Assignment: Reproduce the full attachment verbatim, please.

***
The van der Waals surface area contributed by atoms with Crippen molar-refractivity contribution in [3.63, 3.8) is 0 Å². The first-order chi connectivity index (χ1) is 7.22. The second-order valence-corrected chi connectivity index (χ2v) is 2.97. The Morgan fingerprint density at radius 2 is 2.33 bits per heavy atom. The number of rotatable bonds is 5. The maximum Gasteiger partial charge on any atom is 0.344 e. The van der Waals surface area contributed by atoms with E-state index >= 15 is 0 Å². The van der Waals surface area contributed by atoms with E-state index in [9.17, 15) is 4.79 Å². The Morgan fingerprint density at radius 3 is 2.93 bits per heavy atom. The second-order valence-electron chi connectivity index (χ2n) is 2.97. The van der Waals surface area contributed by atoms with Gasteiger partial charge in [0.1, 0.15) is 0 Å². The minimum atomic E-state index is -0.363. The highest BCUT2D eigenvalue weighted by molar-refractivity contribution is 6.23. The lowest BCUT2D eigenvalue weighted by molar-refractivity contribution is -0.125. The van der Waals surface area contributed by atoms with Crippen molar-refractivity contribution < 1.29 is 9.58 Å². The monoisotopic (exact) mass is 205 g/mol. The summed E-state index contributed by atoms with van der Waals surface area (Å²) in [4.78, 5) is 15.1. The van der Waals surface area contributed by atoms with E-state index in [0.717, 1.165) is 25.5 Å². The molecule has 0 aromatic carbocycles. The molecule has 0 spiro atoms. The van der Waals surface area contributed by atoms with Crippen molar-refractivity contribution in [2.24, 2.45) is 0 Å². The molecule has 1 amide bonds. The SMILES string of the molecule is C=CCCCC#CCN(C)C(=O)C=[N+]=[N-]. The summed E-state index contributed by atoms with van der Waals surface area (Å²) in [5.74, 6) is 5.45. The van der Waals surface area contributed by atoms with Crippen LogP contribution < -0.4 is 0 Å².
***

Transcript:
The van der Waals surface area contributed by atoms with Crippen molar-refractivity contribution in [3.63, 3.8) is 0 Å². The first-order chi connectivity index (χ1) is 7.22. The second-order valence-corrected chi connectivity index (χ2v) is 2.97. The Morgan fingerprint density at radius 2 is 2.33 bits per heavy atom. The number of rotatable bonds is 5. The maximum Gasteiger partial charge on any atom is 0.344 e. The van der Waals surface area contributed by atoms with E-state index >= 15 is 0 Å². The van der Waals surface area contributed by atoms with E-state index in [9.17, 15) is 4.79 Å². The Morgan fingerprint density at radius 3 is 2.93 bits per heavy atom. The second-order valence-electron chi connectivity index (χ2n) is 2.97. The van der Waals surface area contributed by atoms with Gasteiger partial charge in [0.1, 0.15) is 0 Å². The minimum atomic E-state index is -0.363. The highest BCUT2D eigenvalue weighted by molar-refractivity contribution is 6.23. The lowest BCUT2D eigenvalue weighted by molar-refractivity contribution is -0.125. The van der Waals surface area contributed by atoms with Crippen molar-refractivity contribution < 1.29 is 9.58 Å². The monoisotopic (exact) mass is 205 g/mol. The summed E-state index contributed by atoms with van der Waals surface area (Å²) in [4.78, 5) is 15.1. The van der Waals surface area contributed by atoms with E-state index in [0.717, 1.165) is 25.5 Å². The molecule has 0 aromatic carbocycles. The molecule has 0 spiro atoms. The van der Waals surface area contributed by atoms with Crippen molar-refractivity contribution in [2.24, 2.45) is 0 Å². The molecule has 1 amide bonds. The SMILES string of the molecule is C=CCCCC#CCN(C)C(=O)C=[N+]=[N-]. The summed E-state index contributed by atoms with van der Waals surface area (Å²) in [5.74, 6) is 5.45. The van der Waals surface area contributed by atoms with Crippen LogP contribution < -0.4 is 0 Å².